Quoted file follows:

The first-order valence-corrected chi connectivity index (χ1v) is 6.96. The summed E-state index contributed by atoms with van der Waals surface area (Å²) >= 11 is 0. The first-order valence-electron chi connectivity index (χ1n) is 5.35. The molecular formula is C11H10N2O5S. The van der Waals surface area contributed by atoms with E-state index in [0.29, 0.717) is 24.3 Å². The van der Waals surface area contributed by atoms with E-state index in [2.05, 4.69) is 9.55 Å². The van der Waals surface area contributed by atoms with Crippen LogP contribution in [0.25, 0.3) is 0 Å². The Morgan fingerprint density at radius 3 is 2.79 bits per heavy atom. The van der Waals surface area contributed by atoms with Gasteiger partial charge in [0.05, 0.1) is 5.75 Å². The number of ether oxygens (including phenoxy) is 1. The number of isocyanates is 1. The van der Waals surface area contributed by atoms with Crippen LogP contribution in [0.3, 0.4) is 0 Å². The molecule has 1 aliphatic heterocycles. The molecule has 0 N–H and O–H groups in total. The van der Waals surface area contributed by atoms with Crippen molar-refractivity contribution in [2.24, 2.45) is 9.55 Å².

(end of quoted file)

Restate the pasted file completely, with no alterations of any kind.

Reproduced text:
The first-order valence-corrected chi connectivity index (χ1v) is 6.96. The summed E-state index contributed by atoms with van der Waals surface area (Å²) >= 11 is 0. The first-order valence-electron chi connectivity index (χ1n) is 5.35. The molecular formula is C11H10N2O5S. The van der Waals surface area contributed by atoms with E-state index in [0.29, 0.717) is 24.3 Å². The van der Waals surface area contributed by atoms with E-state index in [2.05, 4.69) is 9.55 Å². The van der Waals surface area contributed by atoms with Crippen LogP contribution in [0.25, 0.3) is 0 Å². The Morgan fingerprint density at radius 3 is 2.79 bits per heavy atom. The van der Waals surface area contributed by atoms with Gasteiger partial charge in [0.05, 0.1) is 5.75 Å². The number of ether oxygens (including phenoxy) is 1. The number of isocyanates is 1. The van der Waals surface area contributed by atoms with Crippen LogP contribution in [0.3, 0.4) is 0 Å². The molecule has 1 aliphatic heterocycles. The molecule has 0 N–H and O–H groups in total. The van der Waals surface area contributed by atoms with Crippen molar-refractivity contribution in [2.24, 2.45) is 9.55 Å².